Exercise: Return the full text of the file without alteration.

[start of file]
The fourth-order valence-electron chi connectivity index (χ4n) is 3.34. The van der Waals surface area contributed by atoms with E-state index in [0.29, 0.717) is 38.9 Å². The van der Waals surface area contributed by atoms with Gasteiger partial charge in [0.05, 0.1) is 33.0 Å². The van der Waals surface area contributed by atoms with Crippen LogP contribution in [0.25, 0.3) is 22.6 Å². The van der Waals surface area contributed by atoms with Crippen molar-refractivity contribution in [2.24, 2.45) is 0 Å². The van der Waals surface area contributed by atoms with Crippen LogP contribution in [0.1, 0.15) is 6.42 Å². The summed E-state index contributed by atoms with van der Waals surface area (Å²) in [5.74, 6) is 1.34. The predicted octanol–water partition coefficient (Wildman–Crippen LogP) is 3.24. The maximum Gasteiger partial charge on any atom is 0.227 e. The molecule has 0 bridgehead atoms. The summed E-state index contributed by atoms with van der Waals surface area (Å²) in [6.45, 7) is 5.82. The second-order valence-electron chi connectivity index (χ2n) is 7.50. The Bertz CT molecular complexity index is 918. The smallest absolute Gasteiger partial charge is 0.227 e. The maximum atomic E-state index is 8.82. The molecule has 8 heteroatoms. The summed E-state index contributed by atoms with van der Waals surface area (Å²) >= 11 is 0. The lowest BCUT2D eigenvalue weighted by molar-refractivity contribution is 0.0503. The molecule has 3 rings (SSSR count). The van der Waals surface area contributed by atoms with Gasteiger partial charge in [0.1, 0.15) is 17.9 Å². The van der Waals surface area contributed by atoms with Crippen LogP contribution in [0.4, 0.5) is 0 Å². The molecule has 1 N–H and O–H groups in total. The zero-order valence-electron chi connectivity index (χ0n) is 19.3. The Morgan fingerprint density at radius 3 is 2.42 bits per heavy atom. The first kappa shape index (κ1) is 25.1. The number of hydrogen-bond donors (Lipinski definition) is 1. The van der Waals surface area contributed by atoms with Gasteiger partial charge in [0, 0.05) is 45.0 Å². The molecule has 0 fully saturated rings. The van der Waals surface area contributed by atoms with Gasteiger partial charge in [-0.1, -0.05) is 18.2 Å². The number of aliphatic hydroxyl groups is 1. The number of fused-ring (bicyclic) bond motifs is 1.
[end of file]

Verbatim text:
The fourth-order valence-electron chi connectivity index (χ4n) is 3.34. The van der Waals surface area contributed by atoms with E-state index in [0.29, 0.717) is 38.9 Å². The van der Waals surface area contributed by atoms with Gasteiger partial charge in [0.05, 0.1) is 33.0 Å². The van der Waals surface area contributed by atoms with Crippen LogP contribution in [0.25, 0.3) is 22.6 Å². The van der Waals surface area contributed by atoms with Crippen molar-refractivity contribution in [2.24, 2.45) is 0 Å². The van der Waals surface area contributed by atoms with Crippen LogP contribution in [0.1, 0.15) is 6.42 Å². The summed E-state index contributed by atoms with van der Waals surface area (Å²) in [5.74, 6) is 1.34. The predicted octanol–water partition coefficient (Wildman–Crippen LogP) is 3.24. The maximum Gasteiger partial charge on any atom is 0.227 e. The molecule has 0 bridgehead atoms. The summed E-state index contributed by atoms with van der Waals surface area (Å²) in [6.45, 7) is 5.82. The second-order valence-electron chi connectivity index (χ2n) is 7.50. The Bertz CT molecular complexity index is 918. The smallest absolute Gasteiger partial charge is 0.227 e. The maximum atomic E-state index is 8.82. The molecule has 8 heteroatoms. The summed E-state index contributed by atoms with van der Waals surface area (Å²) >= 11 is 0. The lowest BCUT2D eigenvalue weighted by molar-refractivity contribution is 0.0503. The molecule has 3 rings (SSSR count). The van der Waals surface area contributed by atoms with Gasteiger partial charge in [0.1, 0.15) is 17.9 Å². The van der Waals surface area contributed by atoms with Crippen LogP contribution in [0.4, 0.5) is 0 Å². The molecule has 1 N–H and O–H groups in total. The zero-order valence-electron chi connectivity index (χ0n) is 19.3. The Morgan fingerprint density at radius 3 is 2.42 bits per heavy atom. The first kappa shape index (κ1) is 25.1. The number of hydrogen-bond donors (Lipinski definition) is 1. The van der Waals surface area contributed by atoms with Gasteiger partial charge in [0, 0.05) is 45.0 Å². The molecule has 0 fully saturated rings. The van der Waals surface area contributed by atoms with Gasteiger partial charge in [-0.1, -0.05) is 18.2 Å². The number of aliphatic hydroxyl groups is 1. The number of fused-ring (bicyclic) bond motifs is 1.